Remote Workers Get Passed For Promotions: Myth or Reality?

If you’re a remote worker, you’ve probably heard that you may be setting yourself up for a stagnant career if you’re not back in the office.

And when giants like Dell push policies like these, it may scare some people into thinking that the “golden era” of remote work is over.

But is this fear truly justified, or just a lot of unnecessary paranoia?

Let’s find out the truth.

The Reality of Remote Work and Promotions

The truth is, the numbers paint a somewhat concerning picture. Studies have confirmed that managers are likelier to overlook remote employees for promotions.

And it’s not just a few industries that do this. Last year, A Resume Builder survey concluded that over half of on-site or hybrid workers would receive a promotion, compared to 42% of remote employees.

If moving up the corporate ladder is your primary goal, being in the office full-time might help you reach your goals faster.

Key Factors Contributing to the Promotion Gap

So, why does management overlook remote workers? Let’s dive into a few major culprits:

Lack of Visibility

“Out of sight, out of mind” becomes a harsh reality when you’re not in the office. Even if you’re the best on the team, managers may not understand how much you do simply because it’s not right in front of them.

It’s a significant worry for remote workers, with a whopping two-thirds feeling unsure about their bosses’ and colleagues’ decisions because they aren’t as involved in the company’s day-to-day happenings.

No wonder why many of them feel pressured to prove they’re engaged and available!

Reduced Mentorship and Feedback

Remember those brainstorming sessions over coffee or after-work drinks?

These little interactions are surprisingly powerful for growth. Sadly, remote work often makes those moments less frequent. Over time, the lack of regular guidance can unintentionally slow your career growth, making you a less viable candidate for a promotion.

Proximity Bias in Management

Even the best managers can be guilty of doing this. It’s basic human nature to want to help those we see most often.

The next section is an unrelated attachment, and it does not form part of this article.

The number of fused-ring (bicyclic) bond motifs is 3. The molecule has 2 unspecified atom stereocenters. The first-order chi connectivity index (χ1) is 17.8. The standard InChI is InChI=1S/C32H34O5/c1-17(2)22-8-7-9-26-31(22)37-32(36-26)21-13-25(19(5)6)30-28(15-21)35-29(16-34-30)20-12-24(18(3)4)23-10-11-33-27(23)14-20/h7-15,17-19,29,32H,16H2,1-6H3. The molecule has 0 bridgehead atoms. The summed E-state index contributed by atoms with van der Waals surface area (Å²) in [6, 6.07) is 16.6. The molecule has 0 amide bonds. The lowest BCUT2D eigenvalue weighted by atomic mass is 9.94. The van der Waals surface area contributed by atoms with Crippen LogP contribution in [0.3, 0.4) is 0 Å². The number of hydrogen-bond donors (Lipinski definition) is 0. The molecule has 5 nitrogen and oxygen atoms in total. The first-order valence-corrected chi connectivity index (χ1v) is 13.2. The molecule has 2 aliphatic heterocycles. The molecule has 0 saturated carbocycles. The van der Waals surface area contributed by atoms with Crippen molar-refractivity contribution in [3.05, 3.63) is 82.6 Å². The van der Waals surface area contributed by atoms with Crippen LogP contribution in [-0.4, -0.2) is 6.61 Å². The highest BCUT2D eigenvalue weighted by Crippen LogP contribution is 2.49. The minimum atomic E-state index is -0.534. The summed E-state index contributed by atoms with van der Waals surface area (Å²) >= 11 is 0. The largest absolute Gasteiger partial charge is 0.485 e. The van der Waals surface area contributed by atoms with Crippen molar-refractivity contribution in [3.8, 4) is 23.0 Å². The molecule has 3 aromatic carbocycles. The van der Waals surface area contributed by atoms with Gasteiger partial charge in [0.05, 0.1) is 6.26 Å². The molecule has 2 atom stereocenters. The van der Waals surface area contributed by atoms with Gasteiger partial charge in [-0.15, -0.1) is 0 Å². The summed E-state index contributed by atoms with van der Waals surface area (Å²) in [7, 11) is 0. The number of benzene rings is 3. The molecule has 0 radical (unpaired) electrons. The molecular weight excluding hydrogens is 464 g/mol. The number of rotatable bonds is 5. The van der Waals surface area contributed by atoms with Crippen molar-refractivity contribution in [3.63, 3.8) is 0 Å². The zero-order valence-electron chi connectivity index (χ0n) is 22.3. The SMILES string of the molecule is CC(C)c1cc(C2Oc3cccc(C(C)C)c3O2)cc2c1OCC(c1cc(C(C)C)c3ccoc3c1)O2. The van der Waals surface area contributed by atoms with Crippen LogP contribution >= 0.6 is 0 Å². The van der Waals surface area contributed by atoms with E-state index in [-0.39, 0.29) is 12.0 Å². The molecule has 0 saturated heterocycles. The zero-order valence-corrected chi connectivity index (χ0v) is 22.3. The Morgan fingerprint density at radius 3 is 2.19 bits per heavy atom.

A 2021 report revealed that 67% of supervisors view remote employees as more easily replaceable than their in-office counterparts. That same report showed that 72% of supervisors just plain prefer having an entirely in-person team.

How To Stand Out As A Remote Worker

Consistent Communication

Take some time to actually speak to your managers. Schedule those regular check-ins, share project updates, and build real interactions. To put it bluntly, don’t become a mystery employee.

And chances are, your company has awesome tech for remote collaboration, like Slack or Zoom. Use those virtual meeting tools and work them to your advantage!

Align Yourself With The Company’s Culture

Office or no office, feeling connected to your company is essential. Jump into those virtual coffee hangouts, join online discussions, and be a team player from wherever you are.

Interestingly, even though remote work is widespread, employees who feel least connected tend to have less flexibility than those who do. So, use those remote work options wisely and build strong relationships with your team.

Learn To “Manage Up”

This is about building a strong, proactive relationship with your manager. Understand their goals and priorities, and offer to help when you can. If you can help them succeed, you’ll position yourself as a valuable asset.

The Bottom Line

Remote work and landing a promotion can take some effort.

But don’t let distance hinder your career growth. Be intentional, build strong relationships, and don’t underestimate the power of strategically showcasing your value.

By getting involved and being proactive, you’ll be well on your way to reaching your goals!

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